The men of Orleans rush’d upon their foes;
Ilow after difficult fight the enemy
l'ossess'd the Tournelles, 9° and the embattled tower
That shadows from the bridge the subject Loire;
Though numbering now three thousand daring men,
Frequent and fierce the garrison repell d
Their far out-numbering foes. From every aid
Included, they in Orleans groan'd beneath
All ills accumulate. The shatter'd roofs
Gave to the dews of night free passage there,
And ever and anon the ponderous stone,
Ruining where'er it fell, with hideous crash
Came like an earthquake, startling from his sleep
The affrighted soldier. From the brazen sliugs
The wild-fire balls shower'd through the midnight sky;9°

And often their huge engines cast among us
The dead and loathsome cattle of their camp, |
As though our enemies, to their deadly league
Forcing the common air, would make us breathe |
Poisonous pollution. 94 Through the streets were seen
The frequent fire, and heaps of dead, in haste
Piled up and steaming to infected heaven.
For ever the incessant storm of death
Pours down, and shrouded in unwholesome vaults 99
The wretched females hide, not idle there
Wasting the hours in tears, but all employd,
Or to provide the hungry soldier's meal,
Or tear their garments to bind up his wounds—
A sad equality of wretchedness!

« Now came the worst of ills, for Famine came : The provident hand deals out its scanty dole, Yielding so little its supply to life As but protracted death. The loathliest food Hunted with eager eye, and dainty deem'd; The dog is slain that at his master's feet Howling with hunger lay; with jealous fear, Hating a rival's look, the husband hides His miserable meal; the famish'd babe Clings closely to his dying mother's breast; And...horrible to tell!...where thrown aside There lay unburied in the open streets Huge heaps of carcasses, the soldier stands Eager to mark the carrion crow for food. 96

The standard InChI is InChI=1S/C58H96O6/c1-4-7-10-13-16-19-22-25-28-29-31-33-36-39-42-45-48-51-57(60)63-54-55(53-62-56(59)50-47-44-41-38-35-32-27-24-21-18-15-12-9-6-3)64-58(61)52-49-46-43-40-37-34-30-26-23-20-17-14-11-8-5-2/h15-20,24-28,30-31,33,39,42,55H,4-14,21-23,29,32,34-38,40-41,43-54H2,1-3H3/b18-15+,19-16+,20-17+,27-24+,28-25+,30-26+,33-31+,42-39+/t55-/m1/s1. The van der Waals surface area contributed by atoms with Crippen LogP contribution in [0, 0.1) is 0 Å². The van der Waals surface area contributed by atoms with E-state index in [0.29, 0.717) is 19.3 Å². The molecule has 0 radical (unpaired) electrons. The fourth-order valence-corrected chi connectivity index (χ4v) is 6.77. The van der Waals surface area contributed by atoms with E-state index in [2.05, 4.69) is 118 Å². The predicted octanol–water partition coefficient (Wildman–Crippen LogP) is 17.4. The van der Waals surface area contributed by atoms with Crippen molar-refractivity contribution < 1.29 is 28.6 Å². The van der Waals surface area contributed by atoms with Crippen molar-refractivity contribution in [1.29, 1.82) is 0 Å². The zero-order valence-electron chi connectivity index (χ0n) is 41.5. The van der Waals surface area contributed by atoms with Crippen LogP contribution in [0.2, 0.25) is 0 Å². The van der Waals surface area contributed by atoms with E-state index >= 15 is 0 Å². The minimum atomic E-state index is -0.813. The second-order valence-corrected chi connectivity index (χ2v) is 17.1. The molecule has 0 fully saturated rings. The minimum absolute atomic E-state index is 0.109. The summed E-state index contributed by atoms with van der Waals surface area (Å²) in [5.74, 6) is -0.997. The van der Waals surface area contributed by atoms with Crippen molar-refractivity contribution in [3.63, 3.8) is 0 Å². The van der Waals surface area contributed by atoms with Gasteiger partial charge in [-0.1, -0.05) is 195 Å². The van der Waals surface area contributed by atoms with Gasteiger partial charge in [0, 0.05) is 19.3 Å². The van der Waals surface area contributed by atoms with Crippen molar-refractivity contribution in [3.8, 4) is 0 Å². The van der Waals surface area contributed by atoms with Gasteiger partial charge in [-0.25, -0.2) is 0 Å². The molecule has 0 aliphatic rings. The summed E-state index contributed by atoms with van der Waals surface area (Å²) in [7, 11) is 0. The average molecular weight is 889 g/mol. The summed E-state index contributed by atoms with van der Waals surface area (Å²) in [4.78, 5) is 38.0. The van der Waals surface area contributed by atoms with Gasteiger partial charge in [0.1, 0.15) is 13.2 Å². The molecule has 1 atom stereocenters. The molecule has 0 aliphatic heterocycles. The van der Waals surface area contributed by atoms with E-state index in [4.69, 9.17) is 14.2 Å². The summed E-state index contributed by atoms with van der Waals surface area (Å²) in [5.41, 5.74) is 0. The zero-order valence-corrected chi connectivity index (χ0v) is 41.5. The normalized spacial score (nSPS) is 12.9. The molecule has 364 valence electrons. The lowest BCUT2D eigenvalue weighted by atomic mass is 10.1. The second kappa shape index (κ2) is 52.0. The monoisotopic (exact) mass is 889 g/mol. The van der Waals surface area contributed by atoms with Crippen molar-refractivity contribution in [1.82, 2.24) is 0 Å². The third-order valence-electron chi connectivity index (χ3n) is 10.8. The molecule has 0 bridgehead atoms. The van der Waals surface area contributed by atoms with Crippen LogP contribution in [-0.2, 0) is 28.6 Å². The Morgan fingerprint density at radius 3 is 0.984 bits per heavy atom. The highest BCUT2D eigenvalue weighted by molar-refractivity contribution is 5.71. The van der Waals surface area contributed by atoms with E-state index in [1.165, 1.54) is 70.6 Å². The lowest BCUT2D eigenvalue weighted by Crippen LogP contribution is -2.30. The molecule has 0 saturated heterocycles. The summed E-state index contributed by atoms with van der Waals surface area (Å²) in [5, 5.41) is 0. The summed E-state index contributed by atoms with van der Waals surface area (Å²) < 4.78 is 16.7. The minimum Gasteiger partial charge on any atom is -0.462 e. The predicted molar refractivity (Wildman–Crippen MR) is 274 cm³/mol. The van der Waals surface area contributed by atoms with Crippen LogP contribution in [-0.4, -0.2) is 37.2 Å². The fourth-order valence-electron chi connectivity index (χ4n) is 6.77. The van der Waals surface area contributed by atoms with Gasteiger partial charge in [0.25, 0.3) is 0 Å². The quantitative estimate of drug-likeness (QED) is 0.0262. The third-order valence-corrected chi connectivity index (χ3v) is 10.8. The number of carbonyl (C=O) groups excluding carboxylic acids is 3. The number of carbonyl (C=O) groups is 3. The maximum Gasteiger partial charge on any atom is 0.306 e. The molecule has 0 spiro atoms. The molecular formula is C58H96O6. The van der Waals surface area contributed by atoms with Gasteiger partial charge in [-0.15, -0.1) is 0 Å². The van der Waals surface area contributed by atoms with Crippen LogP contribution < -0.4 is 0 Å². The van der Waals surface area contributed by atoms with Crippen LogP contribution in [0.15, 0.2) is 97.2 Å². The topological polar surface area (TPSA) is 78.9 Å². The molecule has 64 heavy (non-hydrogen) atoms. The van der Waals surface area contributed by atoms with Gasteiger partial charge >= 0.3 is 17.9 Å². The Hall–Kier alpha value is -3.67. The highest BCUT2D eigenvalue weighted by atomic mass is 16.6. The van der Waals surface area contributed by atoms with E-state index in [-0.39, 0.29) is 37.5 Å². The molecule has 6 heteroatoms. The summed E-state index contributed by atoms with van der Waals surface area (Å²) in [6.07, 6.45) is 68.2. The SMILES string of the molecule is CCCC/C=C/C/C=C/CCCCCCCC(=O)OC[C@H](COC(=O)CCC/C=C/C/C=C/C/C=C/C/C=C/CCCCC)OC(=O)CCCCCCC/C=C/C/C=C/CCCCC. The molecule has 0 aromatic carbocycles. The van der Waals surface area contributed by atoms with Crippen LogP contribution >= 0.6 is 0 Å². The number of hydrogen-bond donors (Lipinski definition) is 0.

“O peaceful scenes of childhood' pleasant fields!

Haunts of mine infancy, where I have stray'd
Tracing the brook along its winding way,
Or pluck'd the primrose, or with giddy speed
Chased the gay butterfly from flower to tower!
0 days in vain remember d! how my soul,
Sick with calamity, and the sore ills
Of hunger, dwelt upon you!... quiet home!
Thinking of you amid the waste of war,
I could in bitterness have cursed the great
Who made me what I was a helpless one,
Orphand, and wanting bread!»
• And be they curst!»
Conrade exclaim d, his dark eye flashing rage;
• And be they curst! O groves and woodland shades,
How blest indeed were you, if the iron rod
Should one day from Oppression's hand be wrench'd
By everlasting Justice! Come that hour,
When in the Sun the Angel of the Lord 97
Shail stand and cry to all the fowls of heaven,
‘Gather ye to the supper of your God,
That ye may eat the flesh of mighty men,
Of captains, and of kings! Then shall be peace.”

“And now, lest all should perish, a she pursued, «The women and the infirm must from the town Go forth and seek their fate.

I will not now Recal the moment when on my poor Francis With a long look I hung! At dead of night Made mute by fear, we mount the secret bark, And glide adown the stream with silent oars: Thus thrown upon the mercy of mankind, I wander'd reckless where, till wearied out, And cold at heart, I laid me down to die: So by this warrior found. Ilim I had known

And loved, for all loved Conrade who had known him;
Nor did I feel so pressing the hard hand
of want in Orleans, ere he parted thence
On perilous envoy. For of his small farew—